Finley concluded by saying that when permanent disability had not been established "the only practical method by which damages could be recovered was by successive actions for damages after they accrued." Id. at 596. However, under Stopford, a plaintiff would also appear to be entitled to a judgment for specific performance of the contract, directing that benefits be provided so long as the disability continues. 56 N.J. at 188.
In accordance with the cited authorities, we hold that the anticipatory breach of a disability contract will support a claim for the present value of the future payments called for 8 only when the employee has proven a permanent inability to work. Since plaintiff's proofs failed in that regard, we affirm the order denying her lump sum claim.
Plaintiff's demand for counsel fees must be denied. She bases her demand on R. 4:42-9(6), which provides for counsel fees "[i]n an action upon a liability or indemnity policy, in favor of a successful claimant." Here, even the underlying policy of insurance is neither for liability nor indemnity. Therefore, even if we accepted plaintiff's argument that Lincoln should be deemed to stand in the shoes of its insurance company, there would be no liability for such fees. See, e.g., Selective Ins. Co. v. Hojnoski, 317 N.J. Super. 331, 338 (App. Div. 1998); Karl v. N. Y. Life Ins. Co., 154 N.J. Super. 182, 187-88 (App. Div. 1977).
The LAD claim dismissal cannot be reviewed because it was not confirmed by an order, Do-Wop Corp. v. City of Rahway, 168 N.J. 191, 199 (2001), and because plaintiff has not provided us with a transcript of the trial or proceeding in which the ruling was supposedly made, R. 2:5-1.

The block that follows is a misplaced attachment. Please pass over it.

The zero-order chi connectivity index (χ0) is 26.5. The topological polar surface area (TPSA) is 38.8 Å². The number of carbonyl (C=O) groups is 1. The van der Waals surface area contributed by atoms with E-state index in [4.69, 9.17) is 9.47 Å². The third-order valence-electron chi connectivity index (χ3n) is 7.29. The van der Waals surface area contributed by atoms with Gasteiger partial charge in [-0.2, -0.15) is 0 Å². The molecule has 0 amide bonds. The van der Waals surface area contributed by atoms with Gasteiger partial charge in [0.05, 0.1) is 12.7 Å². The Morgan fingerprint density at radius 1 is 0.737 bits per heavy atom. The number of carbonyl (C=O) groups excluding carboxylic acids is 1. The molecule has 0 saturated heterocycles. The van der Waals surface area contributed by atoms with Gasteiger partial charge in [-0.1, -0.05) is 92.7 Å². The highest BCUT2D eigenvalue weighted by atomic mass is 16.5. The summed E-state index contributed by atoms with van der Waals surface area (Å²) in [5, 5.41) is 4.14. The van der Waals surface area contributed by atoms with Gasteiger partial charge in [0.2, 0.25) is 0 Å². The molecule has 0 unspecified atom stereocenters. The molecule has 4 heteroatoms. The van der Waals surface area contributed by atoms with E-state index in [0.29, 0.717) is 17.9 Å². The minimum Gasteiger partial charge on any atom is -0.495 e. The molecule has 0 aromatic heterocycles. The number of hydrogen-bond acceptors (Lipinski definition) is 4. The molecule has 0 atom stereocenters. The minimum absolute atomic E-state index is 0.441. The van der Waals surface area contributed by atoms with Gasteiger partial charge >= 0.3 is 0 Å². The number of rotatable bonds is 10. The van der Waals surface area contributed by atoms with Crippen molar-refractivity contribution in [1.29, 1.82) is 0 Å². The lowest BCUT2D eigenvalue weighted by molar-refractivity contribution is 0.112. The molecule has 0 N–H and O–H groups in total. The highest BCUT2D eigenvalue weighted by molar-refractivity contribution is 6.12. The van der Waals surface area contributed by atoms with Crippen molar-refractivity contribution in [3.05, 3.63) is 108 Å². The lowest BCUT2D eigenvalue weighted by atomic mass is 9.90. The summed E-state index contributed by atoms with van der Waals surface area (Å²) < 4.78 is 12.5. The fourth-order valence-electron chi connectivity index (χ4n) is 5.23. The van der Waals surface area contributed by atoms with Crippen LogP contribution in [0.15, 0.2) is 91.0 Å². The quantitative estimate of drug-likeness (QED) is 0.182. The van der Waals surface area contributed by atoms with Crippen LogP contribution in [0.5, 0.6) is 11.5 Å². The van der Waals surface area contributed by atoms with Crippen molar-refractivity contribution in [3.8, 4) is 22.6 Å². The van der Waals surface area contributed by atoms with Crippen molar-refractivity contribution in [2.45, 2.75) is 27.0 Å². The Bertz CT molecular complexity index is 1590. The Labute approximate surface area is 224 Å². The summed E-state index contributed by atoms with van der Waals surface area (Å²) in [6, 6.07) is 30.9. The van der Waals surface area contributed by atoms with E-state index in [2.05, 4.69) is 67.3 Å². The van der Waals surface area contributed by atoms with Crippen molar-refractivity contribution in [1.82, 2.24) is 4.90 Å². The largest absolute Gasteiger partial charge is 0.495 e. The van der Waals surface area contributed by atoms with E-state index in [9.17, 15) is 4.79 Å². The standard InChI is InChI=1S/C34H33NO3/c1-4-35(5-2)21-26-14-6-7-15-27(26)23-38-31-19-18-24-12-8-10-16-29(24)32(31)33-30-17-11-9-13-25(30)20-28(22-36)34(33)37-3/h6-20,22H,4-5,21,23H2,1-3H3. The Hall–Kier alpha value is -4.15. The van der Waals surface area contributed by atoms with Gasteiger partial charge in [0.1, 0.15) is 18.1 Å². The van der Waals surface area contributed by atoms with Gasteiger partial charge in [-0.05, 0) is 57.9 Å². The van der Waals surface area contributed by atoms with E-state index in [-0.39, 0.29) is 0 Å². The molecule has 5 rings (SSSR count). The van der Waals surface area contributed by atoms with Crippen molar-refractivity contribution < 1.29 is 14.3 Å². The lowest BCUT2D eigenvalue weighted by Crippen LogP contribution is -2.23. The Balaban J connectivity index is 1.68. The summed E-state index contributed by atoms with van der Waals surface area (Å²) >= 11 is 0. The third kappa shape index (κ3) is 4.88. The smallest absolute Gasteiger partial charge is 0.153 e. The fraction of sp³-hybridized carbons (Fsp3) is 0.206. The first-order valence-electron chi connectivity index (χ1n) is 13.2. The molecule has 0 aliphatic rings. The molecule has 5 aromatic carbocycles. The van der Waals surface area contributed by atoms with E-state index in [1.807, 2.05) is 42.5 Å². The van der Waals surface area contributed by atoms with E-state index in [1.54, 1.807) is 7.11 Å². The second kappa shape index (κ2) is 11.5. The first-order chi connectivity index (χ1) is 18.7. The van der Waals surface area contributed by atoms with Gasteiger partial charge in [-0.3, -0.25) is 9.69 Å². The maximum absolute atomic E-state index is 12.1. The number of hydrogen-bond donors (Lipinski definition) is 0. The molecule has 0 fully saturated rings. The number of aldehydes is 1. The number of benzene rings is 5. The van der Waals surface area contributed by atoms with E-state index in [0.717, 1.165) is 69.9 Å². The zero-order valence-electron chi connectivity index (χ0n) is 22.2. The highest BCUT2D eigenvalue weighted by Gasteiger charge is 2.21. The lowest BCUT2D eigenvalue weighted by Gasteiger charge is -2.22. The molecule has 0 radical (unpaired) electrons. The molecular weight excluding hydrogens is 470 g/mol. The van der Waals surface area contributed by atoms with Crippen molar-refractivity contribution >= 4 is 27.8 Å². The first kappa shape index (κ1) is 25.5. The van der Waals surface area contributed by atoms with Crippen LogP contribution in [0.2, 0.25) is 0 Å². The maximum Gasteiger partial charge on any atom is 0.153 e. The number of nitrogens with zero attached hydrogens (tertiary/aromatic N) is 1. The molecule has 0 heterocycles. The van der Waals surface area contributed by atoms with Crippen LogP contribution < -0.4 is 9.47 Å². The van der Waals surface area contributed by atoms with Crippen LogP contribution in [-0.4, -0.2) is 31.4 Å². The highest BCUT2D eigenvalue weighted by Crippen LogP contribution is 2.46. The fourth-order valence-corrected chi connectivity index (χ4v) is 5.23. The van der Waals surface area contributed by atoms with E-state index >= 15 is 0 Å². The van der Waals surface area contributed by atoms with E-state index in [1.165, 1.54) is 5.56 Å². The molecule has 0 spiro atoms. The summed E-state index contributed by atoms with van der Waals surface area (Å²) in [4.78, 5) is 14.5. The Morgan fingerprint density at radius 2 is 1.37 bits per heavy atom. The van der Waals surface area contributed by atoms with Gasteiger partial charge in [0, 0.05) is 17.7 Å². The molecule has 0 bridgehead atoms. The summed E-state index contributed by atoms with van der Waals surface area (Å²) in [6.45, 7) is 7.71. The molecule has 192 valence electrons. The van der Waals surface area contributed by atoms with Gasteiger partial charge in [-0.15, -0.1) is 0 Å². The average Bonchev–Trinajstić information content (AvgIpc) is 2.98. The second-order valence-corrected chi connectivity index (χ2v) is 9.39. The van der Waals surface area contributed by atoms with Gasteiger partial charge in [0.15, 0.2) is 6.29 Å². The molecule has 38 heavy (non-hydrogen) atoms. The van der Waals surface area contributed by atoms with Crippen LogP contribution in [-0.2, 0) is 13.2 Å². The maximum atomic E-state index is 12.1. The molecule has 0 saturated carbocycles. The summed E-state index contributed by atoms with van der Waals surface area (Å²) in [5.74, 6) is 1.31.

Lincoln opposes the judge's order directing creation and funding of the trust as inconsistent with the remedies noted in Stopford, namely, present value damages or specific performance. 56 N.J. at 188. Other than citing Stopford, Lincoln relies on the absence of any authority for the order.
The judge's concern was that without the mechanism of a trust plaintiff's position might be less secure than it would have been if she had the benefit of the insurance policy. The judge reasoned that since plaintiff was entitled to be placed in as good a position as would have existed if the contract had been performed, her potential right to disability payments to age sixty-five should be secured. Although that view might have merit in some circumstances, one difficulty we have in accepting it here is that there was no proof that Lincoln's economic condition was poorer than that of its insurance company. Furthermore, our own research has not revealed any case or legislative act specifically authorizing creation of a trust in these circumstances. Compare N.J.S.A. 2A:34-23, which provides for the court's use of "trusts or other security devices" to assure the parties' observation of orders for periodic payment of maintenance and support in family matters, with the absence of such authority in the statutes controlling judgments in civil actions generally, N.J.S.A. 2A:16-1 to -62.
The trust imposed by the judge required Lincoln to deposit over $250,000 with the institutional trustee for so long as plaintiff remained disabled. Apart from the unnecessary detriment to this defendant, the result is to place the plaintiff in a better position than she would have been as a beneficiary of the insurance policy. For in that instance, no segregated fund would have existed and she would have had to face the risk of the insurance company becoming insolvent. Thus, the judge's order cannot stand since it is inconsistent with Donovan and goes beyond the remedies provided for in Stopford.
Therefore, we reverse the order directing creation of the trust, and remand for entry of a judgment directing specific performance of the contract.
Affirmed in part; reversed in part; and remanded for further proceedings consistent with this opinion.